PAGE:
A focused list made with your coach will help identify HOW you can make changes 

(Image credit: Katie Dawkins)

Another way to ensure you stick to good habits is to tell others you’re actively adding them into your game. Be vocal, as you can’t back out of it then. Rather than saying to fellow golfers, “If only I could putt,” or “My putting is still costing me”. Opt for positive conversation. “My 2 foot putts are improving, I’m working hard on this and it’s beginning to pay off”. By making yourself accountable and taking the lead, you'll also start to believe that your putting is improving … and the ball will start to drop. 

Adding in small chunks of practice may be more achievable than lengthy sessions

Working on small chunks of practice will help towards big changes in your scores

(Image credit: Tom Miles)

A lifestyle example - don't say, “I don’t drink enough water,” or “I must drink more water” but rather, “Drinking more water helps my energy levels.” This gives a constant reminder of why you want to change and what you’re gaining from it.  Language is so important in building good habits. We have to change the way we talk to ourselves and others if we hope to move forward in a positive direction, but you've got to want to change, nobody is going to make you do it.

Gratitude Logging

Fine-tune goals that make you happy. You can formulate your list over a few weeks or constantly add to it. Write down three things that make you happy each day. Do this last thing at night as a way to clear out itchy thoughts. Life changes fast. Making changes to make you more happy should be prioritised.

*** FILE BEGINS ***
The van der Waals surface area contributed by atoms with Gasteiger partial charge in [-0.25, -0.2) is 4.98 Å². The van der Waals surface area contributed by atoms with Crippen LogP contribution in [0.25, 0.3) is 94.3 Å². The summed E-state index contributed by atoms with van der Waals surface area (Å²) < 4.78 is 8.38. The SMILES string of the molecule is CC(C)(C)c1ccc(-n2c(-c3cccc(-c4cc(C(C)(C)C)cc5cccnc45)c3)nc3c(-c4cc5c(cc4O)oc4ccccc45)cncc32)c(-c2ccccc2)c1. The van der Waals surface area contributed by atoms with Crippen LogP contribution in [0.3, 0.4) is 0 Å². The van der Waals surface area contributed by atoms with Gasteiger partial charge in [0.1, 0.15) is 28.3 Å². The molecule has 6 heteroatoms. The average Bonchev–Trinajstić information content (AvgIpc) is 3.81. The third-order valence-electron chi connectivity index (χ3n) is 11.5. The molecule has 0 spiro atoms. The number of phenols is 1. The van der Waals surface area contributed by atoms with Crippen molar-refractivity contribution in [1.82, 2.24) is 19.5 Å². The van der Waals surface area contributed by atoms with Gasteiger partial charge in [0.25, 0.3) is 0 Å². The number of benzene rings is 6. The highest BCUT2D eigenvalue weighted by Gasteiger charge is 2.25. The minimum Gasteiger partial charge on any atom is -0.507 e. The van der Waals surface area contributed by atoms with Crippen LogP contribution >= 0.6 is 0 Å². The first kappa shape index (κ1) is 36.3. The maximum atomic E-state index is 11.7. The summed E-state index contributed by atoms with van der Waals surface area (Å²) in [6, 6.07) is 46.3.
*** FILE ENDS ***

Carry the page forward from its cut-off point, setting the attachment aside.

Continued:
When we are happy we are naturally more productive and proactive. We have a spring in our step. When you play the kind of golf that gives you a buzz, you play better. The opposite is true when we are sad or bored.

Do something that makes you happy

Add things to your list that that make you happy, bunkers make me happy!

(Image credit: Tom Miles)

Own Your List And Take Control Of It

Ensure your list is for YOU and not a list of things you think you should do, or that you’ve been told you should do. Take it one goal at a time and prioritise. If your goals have been the same for a few years (or forever), then introduce fresh perspective and have a lesson with a pro who can inspire you to create that ultimate achievable goal. Not just for a month or two but for life. Be inspired and feel yourself and your golf grow.

Katie Dawkins
Advanced PGA Professional and freelance contributor

Katie is an Advanced PGA professional with over 20 years of coaching experience. She helps golfers of every age and ability to be the best versions of themselves. In January 2022 she was named as one of Golf Monthly's Top 50 Coaches.

Katie coaches the individual and uses her vast experience in technique, psychology and golf fitness to fix problems in a logical manner that is effective - she makes golf simple. Katie is now based on the edge of the New Forest. An experienced club coach, she developed GardenGOLF during lockdown and as well as coaching at Hamptworth Golf Club she freelances, operating via pop-up clinics and travelling to clients homes to help them use their space to improve. 

She has coached tour pros on both LET tour and the Challenge Tour as well as introduced many a beginner to the game. 

Katie has been writing instructional content for magazines for 20 years. Her creative approach to writing is fuelled by her sideline as an artist.